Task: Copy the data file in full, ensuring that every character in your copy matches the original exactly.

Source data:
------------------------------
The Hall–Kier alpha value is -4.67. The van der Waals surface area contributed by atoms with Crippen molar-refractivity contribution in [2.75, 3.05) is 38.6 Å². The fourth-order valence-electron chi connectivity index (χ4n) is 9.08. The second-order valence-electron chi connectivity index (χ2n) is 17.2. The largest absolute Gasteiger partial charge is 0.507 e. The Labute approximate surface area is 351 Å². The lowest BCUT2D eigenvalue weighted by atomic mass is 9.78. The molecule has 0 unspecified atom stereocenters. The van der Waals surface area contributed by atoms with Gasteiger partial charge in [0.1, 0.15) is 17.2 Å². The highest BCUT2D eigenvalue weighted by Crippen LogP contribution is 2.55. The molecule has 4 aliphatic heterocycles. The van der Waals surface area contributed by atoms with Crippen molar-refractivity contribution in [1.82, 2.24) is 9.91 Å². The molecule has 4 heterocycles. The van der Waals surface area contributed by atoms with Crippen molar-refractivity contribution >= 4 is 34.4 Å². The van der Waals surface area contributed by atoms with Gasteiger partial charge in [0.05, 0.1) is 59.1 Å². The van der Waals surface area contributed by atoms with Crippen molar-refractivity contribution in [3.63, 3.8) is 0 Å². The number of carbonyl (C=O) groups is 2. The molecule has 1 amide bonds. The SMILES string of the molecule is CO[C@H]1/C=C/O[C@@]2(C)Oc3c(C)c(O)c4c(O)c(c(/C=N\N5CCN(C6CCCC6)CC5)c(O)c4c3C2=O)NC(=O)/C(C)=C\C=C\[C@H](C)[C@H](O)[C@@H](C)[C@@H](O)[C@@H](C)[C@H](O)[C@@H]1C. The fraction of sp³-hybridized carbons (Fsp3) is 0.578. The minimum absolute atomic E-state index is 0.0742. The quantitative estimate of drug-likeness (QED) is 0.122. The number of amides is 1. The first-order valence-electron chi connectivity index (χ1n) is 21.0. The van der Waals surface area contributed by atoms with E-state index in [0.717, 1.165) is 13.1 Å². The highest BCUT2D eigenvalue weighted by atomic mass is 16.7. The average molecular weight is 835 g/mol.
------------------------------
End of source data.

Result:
The Hall–Kier alpha value is -4.67. The van der Waals surface area contributed by atoms with Crippen molar-refractivity contribution in [2.75, 3.05) is 38.6 Å². The fourth-order valence-electron chi connectivity index (χ4n) is 9.08. The second-order valence-electron chi connectivity index (χ2n) is 17.2. The largest absolute Gasteiger partial charge is 0.507 e. The Labute approximate surface area is 351 Å². The lowest BCUT2D eigenvalue weighted by atomic mass is 9.78. The molecule has 0 unspecified atom stereocenters. The van der Waals surface area contributed by atoms with Gasteiger partial charge in [0.1, 0.15) is 17.2 Å². The highest BCUT2D eigenvalue weighted by Crippen LogP contribution is 2.55. The molecule has 4 aliphatic heterocycles. The van der Waals surface area contributed by atoms with Crippen molar-refractivity contribution in [1.82, 2.24) is 9.91 Å². The molecule has 4 heterocycles. The van der Waals surface area contributed by atoms with Crippen molar-refractivity contribution >= 4 is 34.4 Å². The van der Waals surface area contributed by atoms with Gasteiger partial charge in [0.05, 0.1) is 59.1 Å². The van der Waals surface area contributed by atoms with Crippen molar-refractivity contribution in [3.63, 3.8) is 0 Å². The number of carbonyl (C=O) groups is 2. The molecule has 1 amide bonds. The SMILES string of the molecule is CO[C@H]1/C=C/O[C@@]2(C)Oc3c(C)c(O)c4c(O)c(c(/C=N\N5CCN(C6CCCC6)CC5)c(O)c4c3C2=O)NC(=O)/C(C)=C\C=C\[C@H](C)[C@H](O)[C@@H](C)[C@@H](O)[C@@H](C)[C@H](O)[C@@H]1C. The fraction of sp³-hybridized carbons (Fsp3) is 0.578. The minimum absolute atomic E-state index is 0.0742. The quantitative estimate of drug-likeness (QED) is 0.122. The number of amides is 1. The first-order valence-electron chi connectivity index (χ1n) is 21.0. The van der Waals surface area contributed by atoms with E-state index in [0.717, 1.165) is 13.1 Å². The highest BCUT2D eigenvalue weighted by atomic mass is 16.7. The average molecular weight is 835 g/mol.